The news from the end of the telephone line must not have been good, because it caused Fuad Rahmany to raise his tone. “That’s why you should invite me over, so I can explain about this important issue,” said Fuad, director-general of taxes. On that night, two weeks ago, a legislator had just told him that the House of Representatives' (DPR) Finance and Banking Commission had just deliberated the Bill on Banking. One of the result was that banking records can be accessed by the tax director-general for investigative purposes.
Essentially, the amended legislation proposed by the DPR will give tax authorities more auditing leeway. The law on Taxes already regulate the uses of bank data for tax purposes. However, tax investigators cannot use it arbitrarily, because the law on banking guarantees secrecy of the data. In practice, tax offices can only use bank data when they investigate a suspected criminal case.
Fuad could not conceal his disappointment. “If the bank data is only used during the initial stage of the investigation, it means the scope for our work will be limited,” he told Tempo, following the telephone call. He claims to have suggested that the bank records should not be limited to access only during investigations, but also to be used to dig for potential tax receipts. “Without it, we would have a difficult time reviving up the tax ratio.”
Fuad has lately been heavily criticized for the low tax rate against GDP, which has not budged from about 12 percent. For the three consecutive years he failed to reach the target of Rp 916.2 trillion, or 92.06 percent of the targeted Rp995.2 trillion tax revenues. It will not become any easier as he heads toward retirement at the end of this year, as his office is expected to cough up Rp 1.142 trillion or close to 70 percent of state revenues.
Two weeks ago, Fuad met with Tempo’s Agoeng Wijaya, Wahyu Dhyatmika, Budi Riza and Sukma N. Loppies, at his South Jakarta office. During the interview, he frequently complained over the public’s high expectation of the tax office. “Yet, we are left alone and neglected,” he said, referring to his limited human resources capacity.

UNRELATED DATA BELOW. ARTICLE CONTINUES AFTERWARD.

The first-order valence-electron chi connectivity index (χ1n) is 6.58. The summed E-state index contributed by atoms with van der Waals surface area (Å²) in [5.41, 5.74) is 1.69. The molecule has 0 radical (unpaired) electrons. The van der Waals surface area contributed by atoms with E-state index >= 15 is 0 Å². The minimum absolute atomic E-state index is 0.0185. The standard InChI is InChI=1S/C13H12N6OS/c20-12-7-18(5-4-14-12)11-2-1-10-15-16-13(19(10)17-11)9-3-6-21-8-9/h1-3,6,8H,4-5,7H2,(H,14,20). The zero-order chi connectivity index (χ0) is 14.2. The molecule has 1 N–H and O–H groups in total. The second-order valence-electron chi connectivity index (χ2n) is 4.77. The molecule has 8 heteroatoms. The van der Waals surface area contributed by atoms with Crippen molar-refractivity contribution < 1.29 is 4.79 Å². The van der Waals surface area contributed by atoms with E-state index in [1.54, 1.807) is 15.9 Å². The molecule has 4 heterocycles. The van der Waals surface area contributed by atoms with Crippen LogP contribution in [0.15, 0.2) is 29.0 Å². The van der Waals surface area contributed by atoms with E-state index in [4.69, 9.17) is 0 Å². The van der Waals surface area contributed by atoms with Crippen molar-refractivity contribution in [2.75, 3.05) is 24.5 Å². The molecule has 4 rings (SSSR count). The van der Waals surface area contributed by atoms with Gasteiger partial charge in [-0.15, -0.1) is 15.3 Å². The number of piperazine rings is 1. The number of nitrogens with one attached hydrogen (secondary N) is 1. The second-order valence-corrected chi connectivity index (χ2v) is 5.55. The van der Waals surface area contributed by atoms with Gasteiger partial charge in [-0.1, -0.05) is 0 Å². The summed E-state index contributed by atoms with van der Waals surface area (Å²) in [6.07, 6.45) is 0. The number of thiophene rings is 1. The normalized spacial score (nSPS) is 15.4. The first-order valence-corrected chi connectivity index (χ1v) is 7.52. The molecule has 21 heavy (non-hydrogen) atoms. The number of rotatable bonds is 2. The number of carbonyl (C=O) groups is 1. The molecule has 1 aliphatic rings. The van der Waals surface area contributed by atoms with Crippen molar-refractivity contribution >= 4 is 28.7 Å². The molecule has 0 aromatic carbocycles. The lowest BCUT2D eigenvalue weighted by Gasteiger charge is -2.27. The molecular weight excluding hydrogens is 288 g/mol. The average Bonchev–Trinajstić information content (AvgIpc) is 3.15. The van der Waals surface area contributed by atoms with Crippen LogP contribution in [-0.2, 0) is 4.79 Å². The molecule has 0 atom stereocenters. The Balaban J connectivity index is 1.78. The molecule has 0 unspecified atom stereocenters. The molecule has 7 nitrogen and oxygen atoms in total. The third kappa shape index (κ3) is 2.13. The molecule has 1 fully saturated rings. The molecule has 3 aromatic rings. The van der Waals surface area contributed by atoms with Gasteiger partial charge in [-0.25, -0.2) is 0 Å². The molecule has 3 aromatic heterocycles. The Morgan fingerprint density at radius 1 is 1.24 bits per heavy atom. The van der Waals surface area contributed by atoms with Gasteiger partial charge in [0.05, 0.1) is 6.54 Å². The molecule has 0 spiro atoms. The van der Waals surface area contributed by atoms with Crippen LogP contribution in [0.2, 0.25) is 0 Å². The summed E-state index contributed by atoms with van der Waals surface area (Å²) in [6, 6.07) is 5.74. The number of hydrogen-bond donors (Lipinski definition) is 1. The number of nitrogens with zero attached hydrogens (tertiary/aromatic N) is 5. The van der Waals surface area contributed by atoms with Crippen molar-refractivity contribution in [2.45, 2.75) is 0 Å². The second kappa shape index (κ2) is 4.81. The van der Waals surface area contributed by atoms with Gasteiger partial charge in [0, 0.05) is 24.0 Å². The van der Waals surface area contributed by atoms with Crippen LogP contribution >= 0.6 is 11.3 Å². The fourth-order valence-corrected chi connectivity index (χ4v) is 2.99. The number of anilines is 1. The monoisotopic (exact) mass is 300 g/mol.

Why are you insisting that bank acounts be allowed to be accessed for tax purposes?
For us this is a serious matter. I am ashamed when I meet with representatives of the Organization for Economic Cooperation and Development (OECD) member countries, since Indonesia is the only country that does not dare to open bank accounts for tax purposes. Even the US, the most capitalist country in the word, follows [this policy].
How does the US do that?
They have [a policy] called Foreign Tax Compliance Act (FATCA), a kind of law on tax compliance applicable to their citizens abroad. So at any time the tax authorities can have access to bank accounts of their citizens, not only in their home country, but also in other countries. This means they can force Indonesia to give them access to the bank accounts of their citizens over here.
What is the objective of the tax directorate-general in pursuing such a policy?
Do you know why Indonesia’s tax ratio can never be high? Because close to 70 percent if all economic transactions in this country do not pay taxes. Many people, including the very rich, have not paid their taxes. Millions of people. Only 30 percent of Indonesians pay taxes, the reaining 70 percent do not. The numbers are no longer in the tens millions but hundreds of millions.
Wouldn’t it be enough to use bank accounts when taxes are being audited?
Should we wait to investigate before we can look at taxpayer’s bank accounts? Investigation don’t come suddenly, there is a reason for them. That’s why, bank accounts should be the basis of all investigations. That’s how it should be, not the other way around.
Can you project the size of tax revenues were you to have access to bank data?